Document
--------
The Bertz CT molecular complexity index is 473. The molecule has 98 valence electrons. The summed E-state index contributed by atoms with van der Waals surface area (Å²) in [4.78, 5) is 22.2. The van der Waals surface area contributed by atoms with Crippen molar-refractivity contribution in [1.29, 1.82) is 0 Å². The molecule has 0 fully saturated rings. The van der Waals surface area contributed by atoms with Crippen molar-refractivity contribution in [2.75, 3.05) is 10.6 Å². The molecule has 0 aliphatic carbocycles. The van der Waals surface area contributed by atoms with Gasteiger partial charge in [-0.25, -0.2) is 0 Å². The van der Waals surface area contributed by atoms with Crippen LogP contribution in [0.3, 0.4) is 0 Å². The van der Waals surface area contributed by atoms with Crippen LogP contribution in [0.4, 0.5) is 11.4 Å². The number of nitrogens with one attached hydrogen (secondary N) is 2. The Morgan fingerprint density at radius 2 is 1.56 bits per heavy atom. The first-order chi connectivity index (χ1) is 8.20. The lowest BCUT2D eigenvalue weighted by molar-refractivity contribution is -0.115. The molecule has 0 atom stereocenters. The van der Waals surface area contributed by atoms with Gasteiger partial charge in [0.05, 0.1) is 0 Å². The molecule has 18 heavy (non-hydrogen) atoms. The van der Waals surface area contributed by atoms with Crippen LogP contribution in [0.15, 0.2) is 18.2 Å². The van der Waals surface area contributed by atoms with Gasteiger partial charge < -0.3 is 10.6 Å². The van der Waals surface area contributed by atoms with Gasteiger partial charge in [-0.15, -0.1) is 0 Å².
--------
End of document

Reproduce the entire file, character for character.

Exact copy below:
The Bertz CT molecular complexity index is 473. The molecule has 98 valence electrons. The summed E-state index contributed by atoms with van der Waals surface area (Å²) in [4.78, 5) is 22.2. The van der Waals surface area contributed by atoms with Crippen molar-refractivity contribution in [1.29, 1.82) is 0 Å². The molecule has 0 fully saturated rings. The van der Waals surface area contributed by atoms with Crippen molar-refractivity contribution in [2.75, 3.05) is 10.6 Å². The molecule has 0 aliphatic carbocycles. The van der Waals surface area contributed by atoms with Gasteiger partial charge in [-0.25, -0.2) is 0 Å². The van der Waals surface area contributed by atoms with Crippen LogP contribution in [0.3, 0.4) is 0 Å². The van der Waals surface area contributed by atoms with Crippen LogP contribution in [0.4, 0.5) is 11.4 Å². The number of nitrogens with one attached hydrogen (secondary N) is 2. The Morgan fingerprint density at radius 2 is 1.56 bits per heavy atom. The first-order chi connectivity index (χ1) is 8.20. The lowest BCUT2D eigenvalue weighted by molar-refractivity contribution is -0.115. The molecule has 0 atom stereocenters. The van der Waals surface area contributed by atoms with Gasteiger partial charge in [0.05, 0.1) is 0 Å². The molecule has 18 heavy (non-hydrogen) atoms. The van der Waals surface area contributed by atoms with Crippen LogP contribution in [0.15, 0.2) is 18.2 Å². The van der Waals surface area contributed by atoms with Gasteiger partial charge < -0.3 is 10.6 Å². The van der Waals surface area contributed by atoms with Gasteiger partial charge in [-0.15, -0.1) is 0 Å².